Having watched spring morel seasons come and go in central Indiana for
more than 50 years, I would have to declare this springís season the strangest
of them all.
As we all know, the spring morel season is closely tied to weather conditions--especially
air temperatures and moisture in the earth. We observed a good illustration
of this point last spring when temperatures were right but the earth was
very dry in mid-April when the early wildflower bloom told us little black
and gray mushrooms were up. The little blacks and grays werenít there probably
because of a lack of moisture in the earth. Bad conditions turned to worse
when rains came and temperatures dropped when the late mushrooms, larger
grays and big yellow morels, were due early in May.
Two weeks ago when the early bloom of wildflowers hit, there was adequate
moisture in the woodlands and temperatures were right for little blacks
and grays. But they didnít show, and it was getting dry in the woodlands
when the big rains came throughout most of the state on April 22-23.
Dyed-in-the-wool mushroom hunters, including yours truly, saw
those rains as a reliable cue for the grand entrance of little grays and
blacks. The rains did, indeed, bring up morels--big yellows (yallers),
the one with the large, wrinkled stem.
This, of course, told me that the season for little grays and blacks
had slipped by, a sad but true conclusion. But last week, in the face of
those cold nights, little grays made their late-but-welcome debut (still
no blacks, though, and only a few spearheads). As the week progressed the
grays became larger, but still a far cry from a normal mushroom spring.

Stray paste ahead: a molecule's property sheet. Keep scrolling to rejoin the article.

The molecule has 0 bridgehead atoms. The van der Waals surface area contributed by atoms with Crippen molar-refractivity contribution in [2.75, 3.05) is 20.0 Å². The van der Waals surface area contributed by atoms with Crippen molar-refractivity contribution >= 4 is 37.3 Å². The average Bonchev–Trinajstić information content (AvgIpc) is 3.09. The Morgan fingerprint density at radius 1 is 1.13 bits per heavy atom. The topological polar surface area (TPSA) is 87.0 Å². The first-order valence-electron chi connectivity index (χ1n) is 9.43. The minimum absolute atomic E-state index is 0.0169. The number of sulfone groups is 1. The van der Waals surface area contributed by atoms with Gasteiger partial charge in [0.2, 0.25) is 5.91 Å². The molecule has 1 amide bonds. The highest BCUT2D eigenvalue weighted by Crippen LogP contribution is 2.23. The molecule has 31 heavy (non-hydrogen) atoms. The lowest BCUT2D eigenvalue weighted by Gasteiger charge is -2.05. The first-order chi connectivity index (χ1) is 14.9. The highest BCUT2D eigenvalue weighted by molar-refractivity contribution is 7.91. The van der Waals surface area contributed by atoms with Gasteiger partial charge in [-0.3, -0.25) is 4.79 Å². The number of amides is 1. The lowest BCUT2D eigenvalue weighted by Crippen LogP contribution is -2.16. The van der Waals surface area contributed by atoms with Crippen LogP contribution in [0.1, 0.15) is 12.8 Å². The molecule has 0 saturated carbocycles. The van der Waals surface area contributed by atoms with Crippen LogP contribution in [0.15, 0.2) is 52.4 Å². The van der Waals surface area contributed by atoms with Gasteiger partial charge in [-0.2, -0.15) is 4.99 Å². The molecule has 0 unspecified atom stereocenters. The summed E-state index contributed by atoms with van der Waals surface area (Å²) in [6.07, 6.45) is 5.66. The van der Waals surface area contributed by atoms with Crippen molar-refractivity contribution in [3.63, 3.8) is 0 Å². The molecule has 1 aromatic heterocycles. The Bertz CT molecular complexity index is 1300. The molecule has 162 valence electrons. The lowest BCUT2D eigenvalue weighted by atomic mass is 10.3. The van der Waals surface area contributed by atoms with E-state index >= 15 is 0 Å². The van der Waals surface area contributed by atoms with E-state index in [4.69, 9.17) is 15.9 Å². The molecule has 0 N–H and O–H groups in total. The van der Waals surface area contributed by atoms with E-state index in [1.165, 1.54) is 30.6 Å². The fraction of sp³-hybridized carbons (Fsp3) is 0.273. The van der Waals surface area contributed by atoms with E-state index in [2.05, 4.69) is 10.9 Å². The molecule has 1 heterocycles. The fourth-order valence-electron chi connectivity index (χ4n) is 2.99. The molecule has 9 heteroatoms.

A strange set of mushroom-hunting circumstances, to say the least. And
now we can only wonder if the big yallers will join the circus when projected
warmer day/night temperatures come this weekend (May 7 - 8). I, for one,
will not be surprised--whatever the outcome.
Perhaps these earlier goings-on were foretold by the absence of yet
another spring fungi . . . Dryadís Saddle (Polyporus squamosus),
usually found on the sides of dead trees. This shelf mushroom was
showing up in modest size last weekend, but it has been conspicuous by
its absence in the early part of the mushroom season.
Incidentally, our morel safaris last weekend also brought the find of
our first sighting of the barn-red false morel (Gyromitra gigas).
Folks who are not real familiar with fungi become more than somewhat alarmed
at the prospects of someone mistaking the false morel (said to be
poisonous), for the edible morels, but there is no way a member of
the false morel clan can be mistaken for a member of our beloved morel
on thubnail image for enlarged view.
true morel, a darling of mycologists in Indiana, could never be confused
with the false morel.
morels, said to be poisonous, do not look like true morels in any way.
SENIOR LICENSE FAILS--Provisions
of House Bill (HB) 1765 that would have set up an inexpensive fishing license
for Hoosiers 60 years old and older were removed last week in the Indiana
This is the fourth consecutive year the matter has failed, and it could
be the death knell of efforts to establish a license for seniors to bring
additional federal funding to the Division of Fish and Wildlife for fisheries
The rationale for creating an inexpensive license for seniors revolves
around the fact that federal funding for fisheries programs are pro rated
on the number of fishing licenses sold by each state. Because Hoosier seniors
fish free--without a license--our state fisheries agency receives somewhere
between $600,000 and $800,000 per year less than it would receive if seniors
were required to buy a fishing license.